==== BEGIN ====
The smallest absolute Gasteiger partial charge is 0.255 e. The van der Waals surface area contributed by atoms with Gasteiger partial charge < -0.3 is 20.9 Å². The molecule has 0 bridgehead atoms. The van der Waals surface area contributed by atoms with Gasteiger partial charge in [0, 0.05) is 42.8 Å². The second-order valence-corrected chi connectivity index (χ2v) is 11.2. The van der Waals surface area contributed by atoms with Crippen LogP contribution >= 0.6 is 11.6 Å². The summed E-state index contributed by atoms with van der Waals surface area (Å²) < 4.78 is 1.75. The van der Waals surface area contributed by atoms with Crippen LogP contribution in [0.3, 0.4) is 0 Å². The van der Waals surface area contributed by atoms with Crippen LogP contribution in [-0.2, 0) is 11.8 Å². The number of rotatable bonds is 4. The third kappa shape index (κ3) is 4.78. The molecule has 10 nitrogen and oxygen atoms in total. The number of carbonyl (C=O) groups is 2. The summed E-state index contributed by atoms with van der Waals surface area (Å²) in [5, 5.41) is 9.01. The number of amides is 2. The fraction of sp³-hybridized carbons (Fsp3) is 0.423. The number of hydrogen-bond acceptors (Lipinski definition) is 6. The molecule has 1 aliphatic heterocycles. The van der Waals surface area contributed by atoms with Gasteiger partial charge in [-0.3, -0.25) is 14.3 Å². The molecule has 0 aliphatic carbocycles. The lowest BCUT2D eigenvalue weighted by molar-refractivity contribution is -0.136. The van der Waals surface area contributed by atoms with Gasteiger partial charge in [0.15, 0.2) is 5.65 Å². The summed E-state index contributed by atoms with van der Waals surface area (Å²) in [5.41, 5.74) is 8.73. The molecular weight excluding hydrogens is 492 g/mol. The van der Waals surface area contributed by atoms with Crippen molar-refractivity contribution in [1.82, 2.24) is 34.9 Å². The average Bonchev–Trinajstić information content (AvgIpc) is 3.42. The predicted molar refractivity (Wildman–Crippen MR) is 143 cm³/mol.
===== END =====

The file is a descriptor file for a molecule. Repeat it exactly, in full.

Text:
The smallest absolute Gasteiger partial charge is 0.255 e. The van der Waals surface area contributed by atoms with Gasteiger partial charge < -0.3 is 20.9 Å². The molecule has 0 bridgehead atoms. The van der Waals surface area contributed by atoms with Gasteiger partial charge in [0, 0.05) is 42.8 Å². The second-order valence-corrected chi connectivity index (χ2v) is 11.2. The van der Waals surface area contributed by atoms with Crippen LogP contribution >= 0.6 is 11.6 Å². The summed E-state index contributed by atoms with van der Waals surface area (Å²) < 4.78 is 1.75. The van der Waals surface area contributed by atoms with Crippen LogP contribution in [0.3, 0.4) is 0 Å². The van der Waals surface area contributed by atoms with Crippen LogP contribution in [-0.2, 0) is 11.8 Å². The number of rotatable bonds is 4. The third kappa shape index (κ3) is 4.78. The molecule has 10 nitrogen and oxygen atoms in total. The number of carbonyl (C=O) groups is 2. The summed E-state index contributed by atoms with van der Waals surface area (Å²) in [5, 5.41) is 9.01. The number of amides is 2. The fraction of sp³-hybridized carbons (Fsp3) is 0.423. The number of hydrogen-bond acceptors (Lipinski definition) is 6. The molecule has 1 aliphatic heterocycles. The van der Waals surface area contributed by atoms with Gasteiger partial charge in [-0.3, -0.25) is 14.3 Å². The molecule has 0 aliphatic carbocycles. The lowest BCUT2D eigenvalue weighted by molar-refractivity contribution is -0.136. The van der Waals surface area contributed by atoms with Gasteiger partial charge in [0.15, 0.2) is 5.65 Å². The summed E-state index contributed by atoms with van der Waals surface area (Å²) in [5.41, 5.74) is 8.73. The molecular weight excluding hydrogens is 492 g/mol. The van der Waals surface area contributed by atoms with Crippen molar-refractivity contribution in [1.82, 2.24) is 34.9 Å². The average Bonchev–Trinajstić information content (AvgIpc) is 3.42. The predicted molar refractivity (Wildman–Crippen MR) is 143 cm³/mol.